Laurie Lohrer and her husband, Roger, installed solar collectors on their property outside of Lewistown about six years ago.
“We continue today to consider it the best investment we ever made,” she said.
Since then, other ranchers, home owners, commercial building owners and government buildings in and around Lewistown have also added solar installations, a trend that Lohrer calls “a virus, only a good one.”
To celebrate the growth of solar energy, the Central Montana Resource Council, which Lohrer chairs, is sponsoring a free “Solar Film Festival” at the Lewistown Public Library on Thursday, Oct. 19.
It will feature the premiere of a new film, “Central Montana Goes Solar,” highlighting some of those solar installations as well as the Cooperative Solar project of the Fergus Electric Cooperative.
The festival will begin with refreshments and registration at 5:30, followed by the screening of the film. After that, there will be a question-and-answer session with a panel of project owners and representatives of solar installer Thornton/Onsite Energy Inc., of Bozeman.
The CMRC got help in making the film from the Northern Plains Resource Council in Billings, which is a co-sponsor of the festival and of which the CMRC is an affiliate.
Lohrer said she and her husband built the first large solar project in the Fergus Electric Co-op service area, and the co-op was very good about working with them. Like others who have put in solar installations, the Lohrer do net-metering through Fergus Electric.
By connecting to the grid through Fergus Electric, net metering allows the Lohrers to use the electricity they generate at any time. Fergus Electric “banks” the Lohrers’ energy, allowing them, for instance, to use excess energy produced during sunny summer months in the following winter, when energy use is higher and cloudy days more common.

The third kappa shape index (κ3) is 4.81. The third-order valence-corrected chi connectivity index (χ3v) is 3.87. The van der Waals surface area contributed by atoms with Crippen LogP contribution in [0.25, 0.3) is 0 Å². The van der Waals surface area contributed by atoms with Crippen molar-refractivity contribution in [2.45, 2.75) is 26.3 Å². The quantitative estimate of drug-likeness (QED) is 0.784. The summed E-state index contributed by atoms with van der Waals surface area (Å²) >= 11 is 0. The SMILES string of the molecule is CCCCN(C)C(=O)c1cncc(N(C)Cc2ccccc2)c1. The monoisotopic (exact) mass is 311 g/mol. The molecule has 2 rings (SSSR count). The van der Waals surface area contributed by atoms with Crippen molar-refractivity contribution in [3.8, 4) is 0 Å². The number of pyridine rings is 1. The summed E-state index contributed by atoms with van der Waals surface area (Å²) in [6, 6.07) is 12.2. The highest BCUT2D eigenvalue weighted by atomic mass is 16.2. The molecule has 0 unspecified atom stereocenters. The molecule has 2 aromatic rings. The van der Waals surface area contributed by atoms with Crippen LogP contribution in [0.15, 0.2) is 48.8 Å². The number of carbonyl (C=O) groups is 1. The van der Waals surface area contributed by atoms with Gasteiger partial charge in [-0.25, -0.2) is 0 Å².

Net metering customers still pay a base charge of $32.50 a month, plus an $8 monthly administrative fee, according to Scott Sweeney, general manager of Fergus Electric, and customers are not paid for excess energy if they produce more than they use.
“We don’t care because one of our neighbors gets it,” Laurie Lohrer said. She and her husband generally produce more energy than they can use in a given year, she said.
Some of the bigger solar projects in the Lewistown area included an Episcopal church, the Lewistown library and the Lewistown Art Center, Lohrer said.
Meanwhile, Fergus Electric gave lots of other people the chance to “go solar” without having to make big investments to install solar collectors on their own property. It did so with its Solar Cooperative project, which involved having members of the co-op buy one or more solar panels in a large solar array made up of 324 panels on co-op property.
Sweeney said the board of directors of the co-op was approached by several members about building such an array, and when the board surveyed its members, it found there was quite a bit of interest in the concept.
“We cautiously went forward and we were looking at a couple of different sizes, and this spring the board opted to go with the larger size,” Sweeney said.
That meant going with the full 324 solar panels, capable of generating 100 kilowatts, as opposed to 216 panels and 70 kilowatts. “And here on Monday we sold out,” Sweeney said.
All 324 panels, priced at $595 each, were sold, many to people who bought just one, but also to people who bought more than one, and in a handful of cases as many as 20 or 25 panels.
Owners of each panel are credited on their energy bills for the energy generated by the panel or panels they own. Sweeney said each panel will produce about 450 kilowatt hours per year. By comparison, he said, the average residential customer will use about 900 kilowatt hours a month.
The initial project length is 20 years. At that point, the co-op will assess the project and decide whether it makes sense to extend its life. Sweeney said that with a 30 percent federal tax credit for owners of the solar panels, it is estimated that each panel will pay for itself in 9.4 years — less than half the life of the project.
“So it’s a reasonable payoff period,” he said.
Fergus Electric has about 3,800 members in 12 counties in central Montana. Sweeney said 19 members are using net metering.